by +Victorio Milian
As a New Yorker, I use public transportation to get where I'm going. It's generally fast and relatively cost effective (especially when compared to the cost of owning and maintaining a car here).
It also provides a snapshot into how human beings act. Whether as individuals or in groups, commuters here speak quite clearly--through their behavior, dress, and other means--even as they avoid eye contact. One observation I've made over time is this: New York City commuters carry lots of bags. Now this is unscientific, but I can say on my normal commute to and from work most passengers carry more than one with them. The vast majority of multi-bag carriers are women. Based (again) on personal observation, most carriers seem to carry one bag for personal effects, and another contains essentials for the commute, such as gym clothes or work items (e.g., laptop, paperwork).
For me, people carrying multiple bags present a challenge. They take up more room on the subway, which my main form of transportation. When you consider that close to millions of people take the subway on a daily basis, every available inch counts! In addition, I can't help but think that lugging that much stuff around consistently will have an impact on the carrier's health. If nothing else, it probably puts a lot of stress on one's back, shoulders, arms, and legs. I imagine that there's an enterprising chiropractor out there that specifically targets people impacted in this fashion. I know of one that has a sub-practice centered around clients who are in need, due to poor posture related to how they utilize their cellphones!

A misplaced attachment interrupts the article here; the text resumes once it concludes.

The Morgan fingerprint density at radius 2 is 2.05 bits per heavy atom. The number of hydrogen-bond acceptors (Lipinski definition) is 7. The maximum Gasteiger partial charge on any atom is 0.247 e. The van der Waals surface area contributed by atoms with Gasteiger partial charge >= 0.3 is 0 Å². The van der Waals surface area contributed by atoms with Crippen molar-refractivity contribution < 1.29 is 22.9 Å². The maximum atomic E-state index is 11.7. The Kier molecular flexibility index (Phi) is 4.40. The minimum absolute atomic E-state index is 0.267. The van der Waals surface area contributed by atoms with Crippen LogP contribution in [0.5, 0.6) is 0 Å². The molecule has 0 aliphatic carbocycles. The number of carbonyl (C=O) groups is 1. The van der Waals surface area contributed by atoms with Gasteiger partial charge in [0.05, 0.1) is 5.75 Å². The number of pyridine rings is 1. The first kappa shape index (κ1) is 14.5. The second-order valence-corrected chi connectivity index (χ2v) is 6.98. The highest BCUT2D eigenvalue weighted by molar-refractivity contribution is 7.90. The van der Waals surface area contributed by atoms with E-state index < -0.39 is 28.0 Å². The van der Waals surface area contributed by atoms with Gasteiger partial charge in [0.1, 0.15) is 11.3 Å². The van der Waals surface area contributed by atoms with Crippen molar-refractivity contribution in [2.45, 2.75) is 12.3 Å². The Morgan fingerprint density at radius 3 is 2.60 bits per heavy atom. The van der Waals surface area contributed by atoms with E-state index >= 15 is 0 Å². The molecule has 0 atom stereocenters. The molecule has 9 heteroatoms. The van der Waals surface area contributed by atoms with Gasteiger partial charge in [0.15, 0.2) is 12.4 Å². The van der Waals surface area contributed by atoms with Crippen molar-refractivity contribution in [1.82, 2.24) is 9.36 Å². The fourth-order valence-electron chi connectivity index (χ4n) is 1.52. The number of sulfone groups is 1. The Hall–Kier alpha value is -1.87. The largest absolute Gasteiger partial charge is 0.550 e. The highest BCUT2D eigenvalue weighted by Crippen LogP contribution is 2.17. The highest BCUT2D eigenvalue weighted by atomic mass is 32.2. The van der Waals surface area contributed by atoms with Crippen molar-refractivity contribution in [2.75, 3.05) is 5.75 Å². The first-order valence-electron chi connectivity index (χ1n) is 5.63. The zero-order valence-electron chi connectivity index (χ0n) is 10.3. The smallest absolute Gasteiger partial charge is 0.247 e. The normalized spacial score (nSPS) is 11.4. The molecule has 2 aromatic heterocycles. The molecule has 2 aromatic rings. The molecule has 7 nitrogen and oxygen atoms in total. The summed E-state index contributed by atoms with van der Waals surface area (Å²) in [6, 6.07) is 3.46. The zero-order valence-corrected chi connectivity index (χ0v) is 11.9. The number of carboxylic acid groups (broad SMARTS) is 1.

With all of this, I strive to carry one bag with me when I'm out and about. Sometimes this presents difficult choices, but for the most part I can successfully balance my needs with my ability. I have bags of various sizes and shapes, and I also try to take care of myself so that, in the event of having to carry a particularly heavy load, I don't overdo it. I also try to carry items that perform multiple functions. For example, utilizing cloud based services such as Evernote, Google Drive, or Dropbox allows me to carry less paper files around. Because they able to be used across multiple devices, I can mix-and-match which ones I carry with me. Most days, this helps me to avoid carrying around my laptop, by far the biggest and heaviest of my work related devices. That being said, I'm overloaded in other ways. It doesn't necessarily manifest itself physically, yet it still can be exhausting. My issue is communication overload. Here's a snapshot of the various communication devices or channels I manage:
- Two smart phones (one for work, one for me)
- Several emails (roughly 1/2 dozen)
- Fax machine (don't ask)
- Two physical work mailboxes
- Two phone landlines
- Social media outlets
There's a multitude of methods to reach me. And while it doesn't weigh much physically, mentally it can be a lot to manage and maintain. It demands that I check all these different methods, to insure I don't miss anything important. From a security perspective, the different programs and electronic devices I use means multiple access codes. It's a lot! With that, it's time to start thinking realistically around assessing, consolidating, and/or eliminating these items from my life. Wherever possible, as Erykah Badu would say, it's time to let it go...